3-Series Alternative: 1985 Peugeot 505 STI

When it comes to entry-level classics, BMW’s 3-and 5-Series sedans tend to get nods as good place to start for first-time hobbyists interested in European makes. However, the sporting Peugeot 505 is often overlooked, and this example is dirt cheap and in very decent condition, making it worth a look if the German makes put you to sleep. Find it here on craigslist for just $1,750. 

What makes this one particularly intriguing to me is not only the clean cosmetic condition, but also the presence of the European-spec glass headlights. Either a passionate owner swapped those in or this is a gray-market car. The former is far more likely, but one can hope.

The automatic is a buzzkill, but the seat covers seem to have protected the original upholstery on the buckets. The dash and console plastics are in good shape, and hopefully those rubber floormats have protected the carpets. The gauge cluster is nice and clear, and the 114K miles on the odometer seems commiserate with the condition on display.

The seller offers little in the way of information regarding the history of the Peugeot, and that’s a bummer – for a car like this with a limited network of mechanics and spares, having a clear sense of what’s been done and what’s still needed is essential. Still, at the current asking price, it’s hard to go wrong. Thanks to Barn Finds reader Roger for the find.


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  1. Will Fox

    Wait until you need parts for this. Oh—and you will; trust me. It’s one of the main reasons Peugeot left our market to begin with. They’re junk. Just like Renaults.

    Like 8
    • mallthus

      You’re not wrong that parts will be more challenging, but they’re not impossible and the internet makes it far easier than in the past.
      These old Peugeots are NOT junk at all. They’re incredibly rugged and with proper maintenance, will last forever. They suffer, as all cars of this era do, from some questionable materials choices, especially inside. And many were declared unreliable in the US because mechanics that know them are thin on the ground in the US.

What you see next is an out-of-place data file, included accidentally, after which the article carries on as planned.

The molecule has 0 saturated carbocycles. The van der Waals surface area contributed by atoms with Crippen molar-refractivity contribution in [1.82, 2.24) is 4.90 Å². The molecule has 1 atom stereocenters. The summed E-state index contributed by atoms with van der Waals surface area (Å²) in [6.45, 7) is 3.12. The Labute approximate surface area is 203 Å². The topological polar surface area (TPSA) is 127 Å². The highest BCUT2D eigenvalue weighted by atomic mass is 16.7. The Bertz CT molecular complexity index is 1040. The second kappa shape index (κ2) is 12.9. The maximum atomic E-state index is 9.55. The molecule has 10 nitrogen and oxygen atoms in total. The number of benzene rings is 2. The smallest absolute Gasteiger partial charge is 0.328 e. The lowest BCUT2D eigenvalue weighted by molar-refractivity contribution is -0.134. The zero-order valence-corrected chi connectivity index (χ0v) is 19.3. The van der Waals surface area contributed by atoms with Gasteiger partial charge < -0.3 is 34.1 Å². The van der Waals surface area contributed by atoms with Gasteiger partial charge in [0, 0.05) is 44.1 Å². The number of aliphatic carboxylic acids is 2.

Like 33
      • SubGothius

        Indeed, there’s a reason these were a ubiquitous model for taxi duty in Africa, rivaling the Mercedes-Benz W123 and W124. Inherent reliability is not an issue with these; parts availability and knowledgeable mechanics are, but presumably anyone getting one here would be a DIYer for maintenance anyway by now.

        Like 9
    • SebastianX1/9

      You’re the kind of guy who writes “Fix it again Tony” under the ad for a 1970 Dino Coupe with a Ferrari engine, or a rally winning Fiat 131. Garbage! Unlike those 1970s-80s American cars…

      Like 13
    • Fred

      There is an auto recyclers around that location. Although the the body looks good from the pictures, what are the chances this is a salvage title?

      Like 1
  2. UK Paul 🇬🇧

    No expert but expect its a US car as says Gasoline?
    They are not really my thing mainly as they feel so tinny but some Pugs are well respected. Things like the 205 GTi had a huge following and back in the day seen as equal to VW GTI.
    The larger models such as this quite comfortable and will be superior to many entry US built cars.

    Like 7
    • Bálint

      And the speedometer is in MPH primarily with KPH printed in smaller font. Definitely a US-market car.

      Like 4
  3. Francisco

    I bought one of these new back in the day. It had a fatal flaw in the cooling system.It frequently overheated. Dealer never could find the problem. After owning a 404 and an earlier 505, this one, and its problems, cured me of any desire to own another Peugeot. Diesel versions of this car were used as taxis in NYC for a while. Maybe they were more dependable.

    Like 3
  4. Will Owen Member